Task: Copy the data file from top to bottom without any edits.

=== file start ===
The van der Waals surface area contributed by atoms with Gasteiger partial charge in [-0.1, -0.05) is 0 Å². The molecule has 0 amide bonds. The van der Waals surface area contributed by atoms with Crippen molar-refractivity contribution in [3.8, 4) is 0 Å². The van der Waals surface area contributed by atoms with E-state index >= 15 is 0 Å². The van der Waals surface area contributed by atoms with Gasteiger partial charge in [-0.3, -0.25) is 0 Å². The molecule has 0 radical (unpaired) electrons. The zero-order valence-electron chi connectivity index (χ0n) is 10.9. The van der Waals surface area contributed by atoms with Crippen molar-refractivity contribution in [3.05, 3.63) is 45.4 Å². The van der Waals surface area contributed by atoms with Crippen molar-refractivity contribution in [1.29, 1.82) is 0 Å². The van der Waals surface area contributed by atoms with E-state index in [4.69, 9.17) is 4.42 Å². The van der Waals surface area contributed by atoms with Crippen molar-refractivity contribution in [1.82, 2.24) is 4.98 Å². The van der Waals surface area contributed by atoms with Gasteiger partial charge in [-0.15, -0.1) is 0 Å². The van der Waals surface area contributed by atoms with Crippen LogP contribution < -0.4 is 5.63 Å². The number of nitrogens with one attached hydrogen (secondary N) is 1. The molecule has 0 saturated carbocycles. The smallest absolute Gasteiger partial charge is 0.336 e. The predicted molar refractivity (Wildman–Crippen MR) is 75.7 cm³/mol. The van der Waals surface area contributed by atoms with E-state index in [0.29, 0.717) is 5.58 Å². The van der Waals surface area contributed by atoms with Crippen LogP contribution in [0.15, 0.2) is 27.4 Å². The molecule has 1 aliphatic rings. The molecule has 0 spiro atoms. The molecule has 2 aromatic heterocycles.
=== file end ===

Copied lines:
The van der Waals surface area contributed by atoms with Gasteiger partial charge in [-0.1, -0.05) is 0 Å². The molecule has 0 amide bonds. The van der Waals surface area contributed by atoms with Crippen molar-refractivity contribution in [3.8, 4) is 0 Å². The van der Waals surface area contributed by atoms with E-state index >= 15 is 0 Å². The van der Waals surface area contributed by atoms with Gasteiger partial charge in [-0.3, -0.25) is 0 Å². The molecule has 0 radical (unpaired) electrons. The zero-order valence-electron chi connectivity index (χ0n) is 10.9. The van der Waals surface area contributed by atoms with Crippen molar-refractivity contribution in [3.05, 3.63) is 45.4 Å². The van der Waals surface area contributed by atoms with Crippen molar-refractivity contribution in [1.29, 1.82) is 0 Å². The van der Waals surface area contributed by atoms with E-state index in [4.69, 9.17) is 4.42 Å². The van der Waals surface area contributed by atoms with Crippen molar-refractivity contribution in [1.82, 2.24) is 4.98 Å². The van der Waals surface area contributed by atoms with Gasteiger partial charge in [-0.15, -0.1) is 0 Å². The van der Waals surface area contributed by atoms with Crippen LogP contribution < -0.4 is 5.63 Å². The number of nitrogens with one attached hydrogen (secondary N) is 1. The molecule has 0 saturated carbocycles. The smallest absolute Gasteiger partial charge is 0.336 e. The predicted molar refractivity (Wildman–Crippen MR) is 75.7 cm³/mol. The van der Waals surface area contributed by atoms with E-state index in [0.29, 0.717) is 5.58 Å². The van der Waals surface area contributed by atoms with Crippen LogP contribution in [0.15, 0.2) is 27.4 Å². The molecule has 1 aliphatic rings. The molecule has 0 spiro atoms. The molecule has 2 aromatic heterocycles.